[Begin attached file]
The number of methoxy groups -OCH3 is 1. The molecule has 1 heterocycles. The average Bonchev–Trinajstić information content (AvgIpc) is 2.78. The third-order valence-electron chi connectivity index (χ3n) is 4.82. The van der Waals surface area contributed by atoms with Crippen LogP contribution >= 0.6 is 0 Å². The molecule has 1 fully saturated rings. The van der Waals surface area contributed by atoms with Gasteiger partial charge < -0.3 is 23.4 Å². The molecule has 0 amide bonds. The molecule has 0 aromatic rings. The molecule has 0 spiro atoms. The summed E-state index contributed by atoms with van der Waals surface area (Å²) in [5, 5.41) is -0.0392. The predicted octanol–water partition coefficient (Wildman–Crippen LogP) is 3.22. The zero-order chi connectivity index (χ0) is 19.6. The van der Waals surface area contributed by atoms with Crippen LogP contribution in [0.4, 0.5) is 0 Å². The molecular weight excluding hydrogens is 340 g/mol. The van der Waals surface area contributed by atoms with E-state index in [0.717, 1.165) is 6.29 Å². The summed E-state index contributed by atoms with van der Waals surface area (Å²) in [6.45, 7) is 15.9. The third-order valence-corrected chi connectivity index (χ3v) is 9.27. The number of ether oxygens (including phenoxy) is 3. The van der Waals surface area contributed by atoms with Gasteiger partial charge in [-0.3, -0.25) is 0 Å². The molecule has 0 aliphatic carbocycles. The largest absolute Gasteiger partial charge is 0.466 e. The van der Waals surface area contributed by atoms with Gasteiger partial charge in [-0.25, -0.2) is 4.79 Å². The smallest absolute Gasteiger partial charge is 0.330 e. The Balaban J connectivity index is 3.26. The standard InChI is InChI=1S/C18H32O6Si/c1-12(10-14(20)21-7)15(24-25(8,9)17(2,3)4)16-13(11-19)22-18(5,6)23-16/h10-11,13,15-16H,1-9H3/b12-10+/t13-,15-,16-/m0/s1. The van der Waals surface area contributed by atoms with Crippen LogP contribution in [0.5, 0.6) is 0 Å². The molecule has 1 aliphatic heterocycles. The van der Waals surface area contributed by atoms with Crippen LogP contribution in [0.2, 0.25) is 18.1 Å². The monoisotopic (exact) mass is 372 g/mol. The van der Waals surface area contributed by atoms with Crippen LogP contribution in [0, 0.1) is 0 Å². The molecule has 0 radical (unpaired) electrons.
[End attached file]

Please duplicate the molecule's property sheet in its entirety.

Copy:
The number of methoxy groups -OCH3 is 1. The molecule has 1 heterocycles. The average Bonchev–Trinajstić information content (AvgIpc) is 2.78. The third-order valence-electron chi connectivity index (χ3n) is 4.82. The van der Waals surface area contributed by atoms with Crippen LogP contribution >= 0.6 is 0 Å². The molecule has 1 fully saturated rings. The van der Waals surface area contributed by atoms with Gasteiger partial charge < -0.3 is 23.4 Å². The molecule has 0 amide bonds. The molecule has 0 aromatic rings. The molecule has 0 spiro atoms. The summed E-state index contributed by atoms with van der Waals surface area (Å²) in [5, 5.41) is -0.0392. The predicted octanol–water partition coefficient (Wildman–Crippen LogP) is 3.22. The zero-order chi connectivity index (χ0) is 19.6. The van der Waals surface area contributed by atoms with Crippen LogP contribution in [0.4, 0.5) is 0 Å². The molecular weight excluding hydrogens is 340 g/mol. The van der Waals surface area contributed by atoms with E-state index in [0.717, 1.165) is 6.29 Å². The summed E-state index contributed by atoms with van der Waals surface area (Å²) in [6.45, 7) is 15.9. The third-order valence-corrected chi connectivity index (χ3v) is 9.27. The number of ether oxygens (including phenoxy) is 3. The van der Waals surface area contributed by atoms with Gasteiger partial charge in [-0.3, -0.25) is 0 Å². The molecule has 0 aliphatic carbocycles. The largest absolute Gasteiger partial charge is 0.466 e. The van der Waals surface area contributed by atoms with Gasteiger partial charge in [-0.25, -0.2) is 4.79 Å². The smallest absolute Gasteiger partial charge is 0.330 e. The Balaban J connectivity index is 3.26. The standard InChI is InChI=1S/C18H32O6Si/c1-12(10-14(20)21-7)15(24-25(8,9)17(2,3)4)16-13(11-19)22-18(5,6)23-16/h10-11,13,15-16H,1-9H3/b12-10+/t13-,15-,16-/m0/s1. The van der Waals surface area contributed by atoms with Crippen LogP contribution in [0.5, 0.6) is 0 Å². The molecule has 1 aliphatic heterocycles. The van der Waals surface area contributed by atoms with Crippen LogP contribution in [0.2, 0.25) is 18.1 Å². The monoisotopic (exact) mass is 372 g/mol. The van der Waals surface area contributed by atoms with Crippen LogP contribution in [0, 0.1) is 0 Å². The molecule has 0 radical (unpaired) electrons.